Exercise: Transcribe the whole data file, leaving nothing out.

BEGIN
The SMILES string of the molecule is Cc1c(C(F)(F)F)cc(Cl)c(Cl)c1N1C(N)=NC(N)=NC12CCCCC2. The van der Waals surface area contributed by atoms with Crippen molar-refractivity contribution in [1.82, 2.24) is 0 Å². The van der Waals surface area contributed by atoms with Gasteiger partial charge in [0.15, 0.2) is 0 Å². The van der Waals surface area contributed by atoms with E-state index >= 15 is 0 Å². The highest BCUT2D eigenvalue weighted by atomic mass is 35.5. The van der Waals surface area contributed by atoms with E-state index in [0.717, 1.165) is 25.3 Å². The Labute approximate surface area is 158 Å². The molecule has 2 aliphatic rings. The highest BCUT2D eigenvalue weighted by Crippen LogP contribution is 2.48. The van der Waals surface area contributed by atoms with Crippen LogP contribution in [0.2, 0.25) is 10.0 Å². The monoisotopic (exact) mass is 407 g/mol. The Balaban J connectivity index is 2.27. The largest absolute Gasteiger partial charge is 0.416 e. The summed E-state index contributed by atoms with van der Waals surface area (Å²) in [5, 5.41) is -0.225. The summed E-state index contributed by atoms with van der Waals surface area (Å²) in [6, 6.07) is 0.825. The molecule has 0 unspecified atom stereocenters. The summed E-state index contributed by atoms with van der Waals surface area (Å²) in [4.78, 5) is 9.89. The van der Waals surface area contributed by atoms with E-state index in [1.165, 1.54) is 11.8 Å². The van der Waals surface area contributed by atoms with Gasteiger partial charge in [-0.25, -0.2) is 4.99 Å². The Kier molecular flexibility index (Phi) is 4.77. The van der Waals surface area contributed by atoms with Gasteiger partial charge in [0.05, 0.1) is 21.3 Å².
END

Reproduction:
The SMILES string of the molecule is Cc1c(C(F)(F)F)cc(Cl)c(Cl)c1N1C(N)=NC(N)=NC12CCCCC2. The van der Waals surface area contributed by atoms with Crippen molar-refractivity contribution in [1.82, 2.24) is 0 Å². The van der Waals surface area contributed by atoms with Gasteiger partial charge in [0.15, 0.2) is 0 Å². The van der Waals surface area contributed by atoms with E-state index >= 15 is 0 Å². The highest BCUT2D eigenvalue weighted by atomic mass is 35.5. The van der Waals surface area contributed by atoms with E-state index in [0.717, 1.165) is 25.3 Å². The Labute approximate surface area is 158 Å². The molecule has 2 aliphatic rings. The highest BCUT2D eigenvalue weighted by Crippen LogP contribution is 2.48. The van der Waals surface area contributed by atoms with Crippen LogP contribution in [0.2, 0.25) is 10.0 Å². The monoisotopic (exact) mass is 407 g/mol. The Balaban J connectivity index is 2.27. The largest absolute Gasteiger partial charge is 0.416 e. The summed E-state index contributed by atoms with van der Waals surface area (Å²) in [5, 5.41) is -0.225. The summed E-state index contributed by atoms with van der Waals surface area (Å²) in [6, 6.07) is 0.825. The molecule has 0 unspecified atom stereocenters. The summed E-state index contributed by atoms with van der Waals surface area (Å²) in [4.78, 5) is 9.89. The van der Waals surface area contributed by atoms with E-state index in [1.165, 1.54) is 11.8 Å². The van der Waals surface area contributed by atoms with Gasteiger partial charge in [-0.25, -0.2) is 4.99 Å². The Kier molecular flexibility index (Phi) is 4.77. The van der Waals surface area contributed by atoms with Gasteiger partial charge in [0.05, 0.1) is 21.3 Å².